Scorziello closed this conversation, commending the realtor for showing such professional courtesy. but stating, “You haven't addressed what we need to hear.” He said that the BOA does not operate on an economic basis, but instead concerns itself with protecting neighborhoods from unnecessary burdens. Ultimately, the application was denied. Gurkov said he did not oppose the application, it was just that, “If we approve this one, we’re gonna have to approve hundreds of thousands after this one, and [we cannot set] a tone like that at this point in the city of Clifton.”
The final application of the evening was BMJR REALTY, LLC of 162 Van Riper Avenue, which proposed a fourteen-unit, two-bedroom apartment building on what is currently a vacant lot. Originally intended to be a twenty-unit building, attorney Dominic Iannarella explained, the application would have required a variance for not providing adequate parking. After becoming aware of the street’s parking situation, the original plan was revised to fourteen units, eliminating the need for a parking variance and eliminating any burdens the original plans would have brought to the streets.
With this wrapped up, the owner, Hugo Rodriguez, was guided by Iannarella through a slew of questions addressing garbage policy, emergency calls and repairs, parking, and more. With no questions from the BOA, the operation’s architect, Tomasz Bona, stepped forward.
The apartment would consist of a footprint of 9,700 square feet with two stories atop a parking level and seven apartments on each floor. Recycling operations, package delivery, and residential entry and departure from the building would all be centered facing Seger Avenue; these orientations towards Seger are intentional, as the Seger side of the building is more industrial when compared to the more residential Van Riper side.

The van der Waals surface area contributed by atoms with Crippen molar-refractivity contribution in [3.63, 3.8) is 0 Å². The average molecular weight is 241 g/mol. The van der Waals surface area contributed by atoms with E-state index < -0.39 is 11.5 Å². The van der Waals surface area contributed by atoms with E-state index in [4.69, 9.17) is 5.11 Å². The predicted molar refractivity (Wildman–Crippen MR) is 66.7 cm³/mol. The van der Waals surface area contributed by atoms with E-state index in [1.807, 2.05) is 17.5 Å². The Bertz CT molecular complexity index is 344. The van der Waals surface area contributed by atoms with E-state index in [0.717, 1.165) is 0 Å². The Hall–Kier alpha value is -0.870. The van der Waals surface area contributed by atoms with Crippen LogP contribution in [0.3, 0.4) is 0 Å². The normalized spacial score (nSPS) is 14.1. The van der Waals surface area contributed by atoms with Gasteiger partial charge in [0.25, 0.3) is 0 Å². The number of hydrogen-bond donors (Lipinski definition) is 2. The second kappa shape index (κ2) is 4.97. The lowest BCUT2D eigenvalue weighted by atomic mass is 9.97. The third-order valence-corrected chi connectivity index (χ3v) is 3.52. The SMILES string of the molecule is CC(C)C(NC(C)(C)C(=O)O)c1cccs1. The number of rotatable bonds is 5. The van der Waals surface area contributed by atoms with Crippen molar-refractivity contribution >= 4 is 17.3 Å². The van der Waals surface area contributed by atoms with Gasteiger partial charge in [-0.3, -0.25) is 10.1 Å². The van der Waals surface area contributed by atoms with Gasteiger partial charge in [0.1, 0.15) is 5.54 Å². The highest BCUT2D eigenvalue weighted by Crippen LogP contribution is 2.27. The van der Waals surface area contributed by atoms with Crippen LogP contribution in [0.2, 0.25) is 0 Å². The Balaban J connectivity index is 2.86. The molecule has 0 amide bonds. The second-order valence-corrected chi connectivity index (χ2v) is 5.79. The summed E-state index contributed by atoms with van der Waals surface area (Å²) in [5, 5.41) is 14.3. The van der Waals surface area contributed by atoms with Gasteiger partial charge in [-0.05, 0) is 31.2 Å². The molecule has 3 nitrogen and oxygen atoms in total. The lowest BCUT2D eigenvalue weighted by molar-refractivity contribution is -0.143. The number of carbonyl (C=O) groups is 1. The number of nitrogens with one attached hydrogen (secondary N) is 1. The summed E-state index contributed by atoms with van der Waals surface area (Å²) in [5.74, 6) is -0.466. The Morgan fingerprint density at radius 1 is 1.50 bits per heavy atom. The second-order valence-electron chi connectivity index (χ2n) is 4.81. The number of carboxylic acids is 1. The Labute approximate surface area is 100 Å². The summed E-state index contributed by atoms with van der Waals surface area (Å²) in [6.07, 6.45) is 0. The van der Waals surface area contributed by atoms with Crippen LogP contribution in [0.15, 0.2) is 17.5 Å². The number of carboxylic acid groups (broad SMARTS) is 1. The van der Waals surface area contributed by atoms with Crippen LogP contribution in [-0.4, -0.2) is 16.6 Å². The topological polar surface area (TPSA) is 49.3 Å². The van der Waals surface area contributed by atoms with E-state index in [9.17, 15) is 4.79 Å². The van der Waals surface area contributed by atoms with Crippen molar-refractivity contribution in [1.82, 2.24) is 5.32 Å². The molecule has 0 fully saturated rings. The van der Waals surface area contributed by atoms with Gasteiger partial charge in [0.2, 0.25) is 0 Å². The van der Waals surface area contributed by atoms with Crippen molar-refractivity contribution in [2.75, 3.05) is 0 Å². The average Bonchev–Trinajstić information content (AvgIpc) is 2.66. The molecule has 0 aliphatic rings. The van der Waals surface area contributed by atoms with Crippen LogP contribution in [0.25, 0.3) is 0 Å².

After handing out an exhibit to the board, Planner Michael Pessalano began his testimony. He covered his observations of the surrounding area, stating how he had gone door to door informing the community of the building’s proposed construction. An apartment building did not break zoning ordinances, he said. A major reason in support of the construction, Pessalano mentioned, was that it would change the current Van Riper residential buildings to face another residential building instead of the drab industrial buildings they have to face currently. It would “harmonize the space,” bringing a uniform and kept structure to an ugly, “hodge-podge” lot.
In the attorney’s brief conclusion, he acknowledged the many variances this application called for and stressed that the building would be “self-contained; that we're not burdening the neighborhood, and thereby by we aren't creating [any] detriment.” Zecchino next motioned to approve, commending the operation’s steller judgment in reducing the units and alleviating parking concerns. Molner seconded the motion, followed by the swift granting of the application.
A number of other applications were approved during this meeting, including a proposed deck, additional story constructions and garage modifications, and a new covered rear patio. Two applications were denied because the BOA found no compelling reason to offer a variance, and one was dismissed without prejudice. You can read about all of these in the agenda HERE and watch the recorded meeting HERE. The next Clifton Zoning Board of Adjustment meeting will be on November 1, 2023, at 7 p.m. at City Hall.